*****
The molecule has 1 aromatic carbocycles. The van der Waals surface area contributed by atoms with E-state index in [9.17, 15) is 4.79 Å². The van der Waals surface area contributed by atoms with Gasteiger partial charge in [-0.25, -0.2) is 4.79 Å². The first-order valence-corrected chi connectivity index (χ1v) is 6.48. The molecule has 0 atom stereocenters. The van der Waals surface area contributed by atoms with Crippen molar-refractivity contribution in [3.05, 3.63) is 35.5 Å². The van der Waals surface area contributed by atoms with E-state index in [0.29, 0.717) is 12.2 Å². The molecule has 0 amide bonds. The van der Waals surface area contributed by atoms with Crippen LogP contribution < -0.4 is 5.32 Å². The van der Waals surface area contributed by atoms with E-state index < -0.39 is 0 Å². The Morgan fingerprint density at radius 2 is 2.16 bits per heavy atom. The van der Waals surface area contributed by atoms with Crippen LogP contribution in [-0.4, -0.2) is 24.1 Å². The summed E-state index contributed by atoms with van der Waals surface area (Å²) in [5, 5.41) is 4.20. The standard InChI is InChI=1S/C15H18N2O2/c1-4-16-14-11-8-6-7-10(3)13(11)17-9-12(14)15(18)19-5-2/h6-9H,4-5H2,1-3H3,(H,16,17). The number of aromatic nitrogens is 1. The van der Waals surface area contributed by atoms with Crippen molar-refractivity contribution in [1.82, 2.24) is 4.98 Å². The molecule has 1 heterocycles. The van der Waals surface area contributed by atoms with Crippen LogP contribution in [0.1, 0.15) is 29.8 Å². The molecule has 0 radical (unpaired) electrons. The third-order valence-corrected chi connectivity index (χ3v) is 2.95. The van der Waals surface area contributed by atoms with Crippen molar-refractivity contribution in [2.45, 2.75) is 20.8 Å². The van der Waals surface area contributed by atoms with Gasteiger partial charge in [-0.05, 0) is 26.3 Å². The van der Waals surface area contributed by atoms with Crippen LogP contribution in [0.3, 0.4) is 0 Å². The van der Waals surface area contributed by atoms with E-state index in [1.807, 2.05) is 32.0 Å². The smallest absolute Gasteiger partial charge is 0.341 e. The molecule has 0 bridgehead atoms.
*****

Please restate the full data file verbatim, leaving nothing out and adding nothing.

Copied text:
The molecule has 1 aromatic carbocycles. The van der Waals surface area contributed by atoms with E-state index in [9.17, 15) is 4.79 Å². The van der Waals surface area contributed by atoms with Gasteiger partial charge in [-0.25, -0.2) is 4.79 Å². The first-order valence-corrected chi connectivity index (χ1v) is 6.48. The molecule has 0 atom stereocenters. The van der Waals surface area contributed by atoms with Crippen molar-refractivity contribution in [3.05, 3.63) is 35.5 Å². The van der Waals surface area contributed by atoms with E-state index in [0.29, 0.717) is 12.2 Å². The molecule has 0 amide bonds. The van der Waals surface area contributed by atoms with Crippen LogP contribution < -0.4 is 5.32 Å². The van der Waals surface area contributed by atoms with E-state index < -0.39 is 0 Å². The Morgan fingerprint density at radius 2 is 2.16 bits per heavy atom. The van der Waals surface area contributed by atoms with Crippen LogP contribution in [-0.4, -0.2) is 24.1 Å². The summed E-state index contributed by atoms with van der Waals surface area (Å²) in [5, 5.41) is 4.20. The standard InChI is InChI=1S/C15H18N2O2/c1-4-16-14-11-8-6-7-10(3)13(11)17-9-12(14)15(18)19-5-2/h6-9H,4-5H2,1-3H3,(H,16,17). The number of aromatic nitrogens is 1. The van der Waals surface area contributed by atoms with Crippen molar-refractivity contribution in [1.82, 2.24) is 4.98 Å². The molecule has 1 heterocycles. The van der Waals surface area contributed by atoms with Crippen LogP contribution in [0.1, 0.15) is 29.8 Å². The molecule has 0 radical (unpaired) electrons. The third-order valence-corrected chi connectivity index (χ3v) is 2.95. The van der Waals surface area contributed by atoms with Crippen molar-refractivity contribution in [2.45, 2.75) is 20.8 Å². The van der Waals surface area contributed by atoms with Gasteiger partial charge in [-0.05, 0) is 26.3 Å². The van der Waals surface area contributed by atoms with Crippen LogP contribution in [0.3, 0.4) is 0 Å². The van der Waals surface area contributed by atoms with E-state index in [1.807, 2.05) is 32.0 Å². The smallest absolute Gasteiger partial charge is 0.341 e. The molecule has 0 bridgehead atoms.